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Antarctic base records hottest temperature ever

People walk along Orne Harbour, Antarctica, February 6, 2020. Picture taken February 6, 2020. Reuters/Ueslei Marcelino

A research base in the Antarctic has recorded the hottest temperature ever for the continent amid rising concern about global warming that has caused an increase in the melting of ice sheets around the south pole.

The Esperanza base on the northern tip of the Antarctic peninsula recorded a temperature of 18.3 degrees Celsius (64.94 degrees Fahrenheit), the highest on record, the World Meteorological Organization (WMO) said on Friday.

"(This) is not a figure you would normally associate with Antarctica even in the summertime. This beat the former record of 17.5 degrees C, which was set back in 2015," WMO spokeswoman Clare Nullis told reporters in Geneva.

A small block of ice is displayed for a photo, close to Fournier Bay, Antarctica, February 3, 2020. Picture taken February 3, 2020. REUTERS/Ueslei Marcelino

"The Antarctic peninsula ... is among the fastest warming regions of the planet. We hear a lot about the Arctic, but this particular part of the Antarctic peninsula is warming very quickly."

The temperature was recorded at the Argentine base on Thursday.

Scientists believe global warming has caused so much melting at the south pole that the giant ice sheet is now on course to disintegrate. This would see an eventual global sea level rise of at least three meters (10 feet) over centuries.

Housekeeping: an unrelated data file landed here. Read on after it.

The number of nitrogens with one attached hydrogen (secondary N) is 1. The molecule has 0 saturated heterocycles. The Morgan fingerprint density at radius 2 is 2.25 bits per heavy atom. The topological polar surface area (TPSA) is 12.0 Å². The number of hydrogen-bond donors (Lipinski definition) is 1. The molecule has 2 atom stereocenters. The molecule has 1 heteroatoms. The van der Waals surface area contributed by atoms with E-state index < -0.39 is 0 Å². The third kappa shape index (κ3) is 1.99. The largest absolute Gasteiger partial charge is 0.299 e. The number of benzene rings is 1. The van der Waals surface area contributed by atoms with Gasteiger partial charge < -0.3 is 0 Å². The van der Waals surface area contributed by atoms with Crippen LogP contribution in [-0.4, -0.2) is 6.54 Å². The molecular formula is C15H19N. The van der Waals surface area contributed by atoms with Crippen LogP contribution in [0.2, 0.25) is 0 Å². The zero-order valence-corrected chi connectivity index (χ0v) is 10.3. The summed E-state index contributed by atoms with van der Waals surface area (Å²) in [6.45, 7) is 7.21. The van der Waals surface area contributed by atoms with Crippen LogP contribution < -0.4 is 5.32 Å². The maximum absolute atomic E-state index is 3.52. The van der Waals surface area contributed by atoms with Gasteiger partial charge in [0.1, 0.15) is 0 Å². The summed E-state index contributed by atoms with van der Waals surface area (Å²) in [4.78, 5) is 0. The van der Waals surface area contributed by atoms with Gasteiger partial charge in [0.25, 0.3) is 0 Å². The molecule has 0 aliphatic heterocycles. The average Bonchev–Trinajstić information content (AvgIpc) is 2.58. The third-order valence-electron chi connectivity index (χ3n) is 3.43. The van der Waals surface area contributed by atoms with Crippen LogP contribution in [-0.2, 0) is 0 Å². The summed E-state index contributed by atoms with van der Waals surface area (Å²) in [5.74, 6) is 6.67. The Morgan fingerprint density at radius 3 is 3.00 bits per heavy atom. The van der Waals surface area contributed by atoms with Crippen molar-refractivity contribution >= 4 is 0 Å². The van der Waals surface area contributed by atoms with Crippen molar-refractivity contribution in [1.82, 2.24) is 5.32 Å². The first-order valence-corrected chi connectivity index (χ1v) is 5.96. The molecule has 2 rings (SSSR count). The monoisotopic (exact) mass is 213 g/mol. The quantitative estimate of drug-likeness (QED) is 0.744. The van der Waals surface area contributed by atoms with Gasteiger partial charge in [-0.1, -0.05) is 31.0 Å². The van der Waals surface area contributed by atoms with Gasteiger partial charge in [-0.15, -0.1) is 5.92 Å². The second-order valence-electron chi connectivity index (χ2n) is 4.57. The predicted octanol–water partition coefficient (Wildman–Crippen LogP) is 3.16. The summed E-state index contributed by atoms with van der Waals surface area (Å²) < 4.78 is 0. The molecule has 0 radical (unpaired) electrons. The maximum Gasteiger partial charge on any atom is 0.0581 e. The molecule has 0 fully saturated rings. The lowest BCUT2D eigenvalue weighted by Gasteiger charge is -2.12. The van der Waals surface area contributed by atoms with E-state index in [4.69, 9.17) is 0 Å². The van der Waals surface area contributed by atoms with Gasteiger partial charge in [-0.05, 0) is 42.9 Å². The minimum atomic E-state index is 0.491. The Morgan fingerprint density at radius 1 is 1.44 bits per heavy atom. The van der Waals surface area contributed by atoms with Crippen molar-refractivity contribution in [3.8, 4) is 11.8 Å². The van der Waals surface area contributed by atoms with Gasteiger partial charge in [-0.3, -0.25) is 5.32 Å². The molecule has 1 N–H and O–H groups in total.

An iceberg floats close to Fournier Bay, Antarctica, February 3, 2020. Picture taken February 3, 2020. REUTERS/Ueslei Marcelino

A WMO committee will verify whether the temperature logged by Argentina's national meteorological service is a new record for the Antarctic continent. The record in the wider Antarctic region is 19.8 degrees C in January 1982.

"The amount of ice lost annually from the Antarctic ice sheet increased at least six-fold between 1979 and 2017," Nullis added, citing images showing cracks in glaciers in Antarctica.

"The melting from these glaciers, you know, means we are in big trouble when it comes to sea level rise."

An iceberg floats along the water, close to Fournier Bay, Antarctica, February 3, 2020. REUTERS/Ueslei Marcelino

(Reporting by Marina Depetris in Geneva and Adam Jourdan in Buenos Aires; Editing by Janet Lawrence)

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